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Ursula von Rydingsvard to Present Biomedical Research Prize

(Piotr Redlinski for The New York Times)
Ursula von Rydingsvard in front of Ona, her 19-foot-high cast-bronze sculpture at Barclays Center in Brooklyn. (Photo: Piotr Redlinski/The New York Times)

On a crisp October Monday in the year 2000, a persistent ringing shattered the predawn silence at the New York home that the scientist Paul Greengard shares with his wife, the sculptor Ursula von Rydingsvard. “Paul muttered something like, ‘What jerk is calling at five in the morning?’” recalls von Rydingsvard with a gleam in her eye. Their daughter, staying in an adjoining bedroom, picked up the phone to drowsily greet a stranger with a Swedish accent—calling from the Nobel Prize Committee. Greengard was soon wide awake.

Later that day, the couple’s young grandson clutched a bouquet of yellow tulips and led a family procession through the gates of the Rockefeller University, where Greengard has been Vincent Astor Professor and headed the laboratory of molecular and cellular neuroscience since 1983, and onto a hastily planned university-wide celebration. It was during this happy walk to Caspari Hall that Greengard told von Rydingsvard of his idea to use his Nobel winnings—approximately $400,000—to create another prize, one that would recognize the accomplishments of women in science and be named in honor of his mother, Pearl Meister Greengard.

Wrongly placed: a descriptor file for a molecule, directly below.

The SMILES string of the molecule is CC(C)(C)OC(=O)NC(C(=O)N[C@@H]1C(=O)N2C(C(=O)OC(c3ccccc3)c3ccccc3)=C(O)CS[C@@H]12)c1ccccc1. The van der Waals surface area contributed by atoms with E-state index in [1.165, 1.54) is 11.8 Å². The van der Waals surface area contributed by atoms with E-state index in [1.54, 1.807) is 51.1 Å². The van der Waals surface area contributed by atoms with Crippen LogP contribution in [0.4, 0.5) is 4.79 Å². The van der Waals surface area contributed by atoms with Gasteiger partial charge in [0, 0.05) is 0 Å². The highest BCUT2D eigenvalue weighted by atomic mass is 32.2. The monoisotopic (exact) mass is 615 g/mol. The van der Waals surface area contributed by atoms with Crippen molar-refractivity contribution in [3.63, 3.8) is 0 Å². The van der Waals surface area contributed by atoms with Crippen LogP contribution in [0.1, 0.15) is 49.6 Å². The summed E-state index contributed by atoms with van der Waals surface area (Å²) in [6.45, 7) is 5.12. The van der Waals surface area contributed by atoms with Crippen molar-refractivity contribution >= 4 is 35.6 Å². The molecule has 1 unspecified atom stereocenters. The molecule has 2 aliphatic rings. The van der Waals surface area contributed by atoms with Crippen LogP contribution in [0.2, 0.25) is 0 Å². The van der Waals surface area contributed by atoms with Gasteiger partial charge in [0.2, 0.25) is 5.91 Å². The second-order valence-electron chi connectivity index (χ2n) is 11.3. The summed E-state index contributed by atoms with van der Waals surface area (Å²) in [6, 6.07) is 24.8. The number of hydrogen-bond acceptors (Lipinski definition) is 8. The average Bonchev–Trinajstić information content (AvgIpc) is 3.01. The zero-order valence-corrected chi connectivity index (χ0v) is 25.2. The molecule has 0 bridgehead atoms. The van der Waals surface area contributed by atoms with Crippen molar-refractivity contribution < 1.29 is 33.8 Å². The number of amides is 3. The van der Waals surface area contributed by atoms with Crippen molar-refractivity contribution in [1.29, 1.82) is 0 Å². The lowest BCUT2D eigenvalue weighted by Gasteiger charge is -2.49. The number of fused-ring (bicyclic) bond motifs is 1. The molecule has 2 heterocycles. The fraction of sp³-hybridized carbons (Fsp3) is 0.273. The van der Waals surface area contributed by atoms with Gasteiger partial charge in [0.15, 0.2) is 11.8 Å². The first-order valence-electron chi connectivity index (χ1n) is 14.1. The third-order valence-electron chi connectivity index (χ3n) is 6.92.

“Paul’s mother was a secretary—a secretary, a nurse, or a teacher, that’s all of the things a woman could be in the 1920s—and it was in honor of her that he wanted to give a prize to a woman or a group of women who are the most brilliant in doing medical research in the world,” explains von Rydingsvard. “And of course, how could I possibly not agree? I said, ‘This is great!’”

This evening the couple will be back in Caspari Hall for the tenth Pearl Meister Greengard Prize ceremony. Von Rydingsvard will present the award, which includes a $100,000 honorarium, to Huda Zoghbi, who, along with her collaborators, has unraveled the genetic underpinnings of neurological disorders such as Rett syndrome. “The women who receive the prize are brilliant. They’re creative,” says von Rydingsvard, who is herself in the midst of preparing for a major 2014 exhibition at Yorkshire Sculpture Park. “And it’s so moving to hear them speak about the process of their scientific work—how it built on itself and when they realized that they had something of significance.”

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